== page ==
Oh Koch, it’s a health insurance hack

David Koch.

Australians with private health insurance could save big by taking advantage of a little-known hack, before insurers raise premiums again from 1 April.

Compare the Market’s Economic Director, David Koch, said the trick, which allows people to pay up to 12 months in advance upfront before they increase, couldn’t come at a better time as many Australians are still battling the cost-of-living crisis.

“It’s no secret that many health insurers are expected to lift their premiums from 1 April, but what a lot of people don’t realise is there’s a little-known hack that could allow you to lock in lower rates and delay the impact of higher premiums for up to 12 months,” Mr Koch said.

“The industry average increase will be 3.03 per cent, but of course, we know that some customers have already received notifications that their premiums will increase by more than the industry average.

“Some health insurers allow you to pay for your policy at least a year in advance, a move that can secure the price you currently pay before any rise in prices. But there’s a couple of things you need to know.

“The first is that your payment must be processed before the date the rate rise takes effect which could be as soon as 1 April, so you don’t want to leave it until the last minute. We know that this year’s 1 April deadline falls on Easter Monday, so funds that apply the rate rise from 1 April may require you to have your payments processed before the first Easter long weekend public holiday on Good Friday. If in doubt, contact the health fund directly to understand any cut-off dates they have.

“However, for funds that have a rate rise from 1 April, your best bet may be to aim to pay as early as 22 March to be safe. You don’t want to wait for your first payment to be processed after 1 April, as it will be too late.”

According to Mr Koch, if you do want to lock in a pre-rate price, you will need to pre-pay your premium to enjoy today’s price for longer.

“In some cases, funds may allow you to pay the pre-rate rise price for 12 months,” Mr Koch said. “While it’s a high upfront cost, it could save you in the long run – especially as you won’t be paying the higher premiums until 12 to 18 months down the track when the next round of health premium increases roll around.

“As we’ve seen in past years, premium increases can add hundreds to some policies over the course of a year, so it really is a simple way to save if you have the means to pay upfront.”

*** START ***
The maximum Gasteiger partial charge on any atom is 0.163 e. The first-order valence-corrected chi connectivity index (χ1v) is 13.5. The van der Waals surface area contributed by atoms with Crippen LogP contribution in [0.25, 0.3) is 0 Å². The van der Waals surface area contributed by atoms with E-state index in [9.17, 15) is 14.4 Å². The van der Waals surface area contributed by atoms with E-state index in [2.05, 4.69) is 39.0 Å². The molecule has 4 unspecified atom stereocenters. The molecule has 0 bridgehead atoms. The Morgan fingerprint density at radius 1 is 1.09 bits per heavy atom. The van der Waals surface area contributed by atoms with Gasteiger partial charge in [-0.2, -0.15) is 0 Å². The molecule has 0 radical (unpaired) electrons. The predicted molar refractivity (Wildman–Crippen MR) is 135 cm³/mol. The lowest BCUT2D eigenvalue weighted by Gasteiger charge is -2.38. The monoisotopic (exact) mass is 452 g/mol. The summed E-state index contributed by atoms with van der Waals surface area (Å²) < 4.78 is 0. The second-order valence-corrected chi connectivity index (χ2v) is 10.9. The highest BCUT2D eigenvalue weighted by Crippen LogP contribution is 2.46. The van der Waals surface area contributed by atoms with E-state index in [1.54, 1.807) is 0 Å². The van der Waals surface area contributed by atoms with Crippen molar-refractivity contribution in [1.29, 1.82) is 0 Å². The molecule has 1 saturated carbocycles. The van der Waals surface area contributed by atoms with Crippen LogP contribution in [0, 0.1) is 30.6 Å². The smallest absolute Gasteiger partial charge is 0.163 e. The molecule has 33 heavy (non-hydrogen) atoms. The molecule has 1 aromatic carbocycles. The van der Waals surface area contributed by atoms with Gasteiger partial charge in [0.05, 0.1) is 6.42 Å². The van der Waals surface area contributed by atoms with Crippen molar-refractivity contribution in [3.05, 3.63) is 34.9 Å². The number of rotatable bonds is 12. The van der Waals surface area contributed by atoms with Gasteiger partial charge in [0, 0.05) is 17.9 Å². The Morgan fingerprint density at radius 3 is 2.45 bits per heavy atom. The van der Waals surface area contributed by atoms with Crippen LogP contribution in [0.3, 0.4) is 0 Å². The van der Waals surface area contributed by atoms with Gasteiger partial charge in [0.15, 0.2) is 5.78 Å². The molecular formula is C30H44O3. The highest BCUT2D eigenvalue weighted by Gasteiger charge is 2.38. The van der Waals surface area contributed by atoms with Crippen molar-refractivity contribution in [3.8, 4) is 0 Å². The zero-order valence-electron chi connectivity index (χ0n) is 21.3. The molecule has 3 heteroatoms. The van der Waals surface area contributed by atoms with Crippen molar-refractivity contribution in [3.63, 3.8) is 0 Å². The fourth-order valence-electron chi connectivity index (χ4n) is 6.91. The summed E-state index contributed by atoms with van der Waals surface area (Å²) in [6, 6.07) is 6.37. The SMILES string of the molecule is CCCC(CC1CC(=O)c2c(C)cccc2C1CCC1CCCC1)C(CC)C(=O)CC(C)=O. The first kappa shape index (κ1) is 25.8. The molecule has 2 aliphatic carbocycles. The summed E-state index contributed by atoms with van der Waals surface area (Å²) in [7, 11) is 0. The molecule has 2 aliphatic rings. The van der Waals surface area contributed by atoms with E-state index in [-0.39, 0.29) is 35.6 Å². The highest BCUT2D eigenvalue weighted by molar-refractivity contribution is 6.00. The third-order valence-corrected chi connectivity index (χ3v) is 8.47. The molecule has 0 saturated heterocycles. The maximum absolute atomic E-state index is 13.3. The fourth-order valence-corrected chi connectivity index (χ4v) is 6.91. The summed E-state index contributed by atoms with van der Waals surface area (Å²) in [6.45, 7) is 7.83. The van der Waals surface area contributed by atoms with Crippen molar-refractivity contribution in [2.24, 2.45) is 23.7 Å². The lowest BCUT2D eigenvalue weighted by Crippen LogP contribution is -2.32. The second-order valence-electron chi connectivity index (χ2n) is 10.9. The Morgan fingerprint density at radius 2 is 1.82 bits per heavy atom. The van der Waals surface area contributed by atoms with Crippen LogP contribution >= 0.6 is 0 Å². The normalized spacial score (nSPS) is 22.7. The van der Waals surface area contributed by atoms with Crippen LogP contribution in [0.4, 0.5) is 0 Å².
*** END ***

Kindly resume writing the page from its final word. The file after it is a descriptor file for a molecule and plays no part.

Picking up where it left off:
Mr Koch said now is the time to do your research and review your cover to ensure you’re paying a low price for the cover that’s relevant to your health needs.

“While the pre-rate rise hack can help you save, it’s never been a more important time to review your cover to ensure you’re getting the most value possible,” Mr Koch said.

“You may find another health fund is offering a similar level of cover for less or you may be able to move to a lower level of cover that still includes the benefits you use without forking out money for services that are no longer relevant to you.”

Mr Koch said there were several things you could do to ensure you pay less for health insurance.

One: Always compare apples with apples. You may be able to find cheaper policies than your current one, but they may be a lower level of cover with fewer health inclusions, or they may not cover the services you require. Start by understanding the services that are important to you and find a policy that includes them.

Two: Are you entitled to any other perks or incentives? As well as avoiding higher premiums by getting in ahead of the 1 April rate rise, check if there are any other perks, bonuses or incentives available. It’s not uncommon for health funds to offer rewards to incentivise customers to switch.

Other News

On the trail of wine and food

The Granite Belt is Australia's highest wine country region, sitting 900 metres above sea level, with a vast countryside, working farms and quintessential towns...

U3A Expo of Activities wins over new members

An Expo of the activities offered by U3A Rockhampton and District was held at Frenchville Sports Club on 6 February. An open invitation to...

New Noosa group brings scrabblers out of the woodwork

It’s no exaggeration to say that Noosa woman Megan Marks loves Scrabble. The woman known as ‘Mad Scrabbler Meg’ loves it so much she’s...

Robyn enjoys the sweet life

Sunshine Coast cake artist Robyn Brown may have retired from the public services a couple of years ago, but she is busier than ever...

Double delight when ABBA meets Queen

It promises to be double the delight when the Sunshine Coast’s premiere vocal group, Oriana Choir, presents the music of ABBA and Queen on...